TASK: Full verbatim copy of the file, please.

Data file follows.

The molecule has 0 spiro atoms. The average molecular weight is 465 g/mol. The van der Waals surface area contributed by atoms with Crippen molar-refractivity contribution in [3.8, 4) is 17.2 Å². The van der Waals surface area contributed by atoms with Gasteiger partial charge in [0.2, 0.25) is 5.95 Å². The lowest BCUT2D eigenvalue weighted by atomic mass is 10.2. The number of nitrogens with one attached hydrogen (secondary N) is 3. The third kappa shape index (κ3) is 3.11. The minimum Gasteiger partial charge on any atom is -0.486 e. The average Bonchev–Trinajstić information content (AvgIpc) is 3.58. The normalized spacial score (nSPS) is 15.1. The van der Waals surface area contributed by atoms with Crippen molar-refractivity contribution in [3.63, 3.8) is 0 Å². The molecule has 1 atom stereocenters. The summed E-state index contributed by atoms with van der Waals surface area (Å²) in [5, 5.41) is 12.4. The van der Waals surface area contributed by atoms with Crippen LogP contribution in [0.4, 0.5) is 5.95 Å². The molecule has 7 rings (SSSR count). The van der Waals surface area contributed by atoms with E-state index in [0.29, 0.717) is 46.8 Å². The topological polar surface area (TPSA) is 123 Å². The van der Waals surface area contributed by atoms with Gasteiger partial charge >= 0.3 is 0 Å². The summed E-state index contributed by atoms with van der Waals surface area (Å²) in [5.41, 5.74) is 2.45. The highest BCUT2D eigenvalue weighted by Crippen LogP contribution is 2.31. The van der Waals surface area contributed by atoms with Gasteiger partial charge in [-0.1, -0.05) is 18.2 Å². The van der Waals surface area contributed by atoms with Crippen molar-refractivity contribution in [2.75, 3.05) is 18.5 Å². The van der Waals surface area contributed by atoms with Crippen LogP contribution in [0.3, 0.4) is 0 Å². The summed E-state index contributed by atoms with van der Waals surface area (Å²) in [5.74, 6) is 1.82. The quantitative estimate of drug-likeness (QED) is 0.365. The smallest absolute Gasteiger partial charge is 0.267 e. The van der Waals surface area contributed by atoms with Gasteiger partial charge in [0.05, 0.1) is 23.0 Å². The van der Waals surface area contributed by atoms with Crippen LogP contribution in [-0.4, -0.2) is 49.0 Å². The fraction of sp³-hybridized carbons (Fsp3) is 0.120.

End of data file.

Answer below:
The molecule has 0 spiro atoms. The average molecular weight is 465 g/mol. The van der Waals surface area contributed by atoms with Crippen molar-refractivity contribution in [3.8, 4) is 17.2 Å². The van der Waals surface area contributed by atoms with Gasteiger partial charge in [0.2, 0.25) is 5.95 Å². The lowest BCUT2D eigenvalue weighted by atomic mass is 10.2. The number of nitrogens with one attached hydrogen (secondary N) is 3. The third kappa shape index (κ3) is 3.11. The minimum Gasteiger partial charge on any atom is -0.486 e. The average Bonchev–Trinajstić information content (AvgIpc) is 3.58. The normalized spacial score (nSPS) is 15.1. The van der Waals surface area contributed by atoms with Crippen molar-refractivity contribution in [3.63, 3.8) is 0 Å². The molecule has 1 atom stereocenters. The summed E-state index contributed by atoms with van der Waals surface area (Å²) in [5, 5.41) is 12.4. The van der Waals surface area contributed by atoms with Crippen LogP contribution in [0.4, 0.5) is 5.95 Å². The molecule has 7 rings (SSSR count). The van der Waals surface area contributed by atoms with E-state index in [0.29, 0.717) is 46.8 Å². The topological polar surface area (TPSA) is 123 Å². The van der Waals surface area contributed by atoms with Gasteiger partial charge >= 0.3 is 0 Å². The summed E-state index contributed by atoms with van der Waals surface area (Å²) in [5.41, 5.74) is 2.45. The highest BCUT2D eigenvalue weighted by Crippen LogP contribution is 2.31. The van der Waals surface area contributed by atoms with Gasteiger partial charge in [-0.1, -0.05) is 18.2 Å². The van der Waals surface area contributed by atoms with Crippen molar-refractivity contribution in [2.75, 3.05) is 18.5 Å². The van der Waals surface area contributed by atoms with Crippen LogP contribution in [0.3, 0.4) is 0 Å². The summed E-state index contributed by atoms with van der Waals surface area (Å²) in [5.74, 6) is 1.82. The quantitative estimate of drug-likeness (QED) is 0.365. The smallest absolute Gasteiger partial charge is 0.267 e. The van der Waals surface area contributed by atoms with Gasteiger partial charge in [0.05, 0.1) is 23.0 Å². The van der Waals surface area contributed by atoms with Crippen LogP contribution in [-0.4, -0.2) is 49.0 Å². The fraction of sp³-hybridized carbons (Fsp3) is 0.120.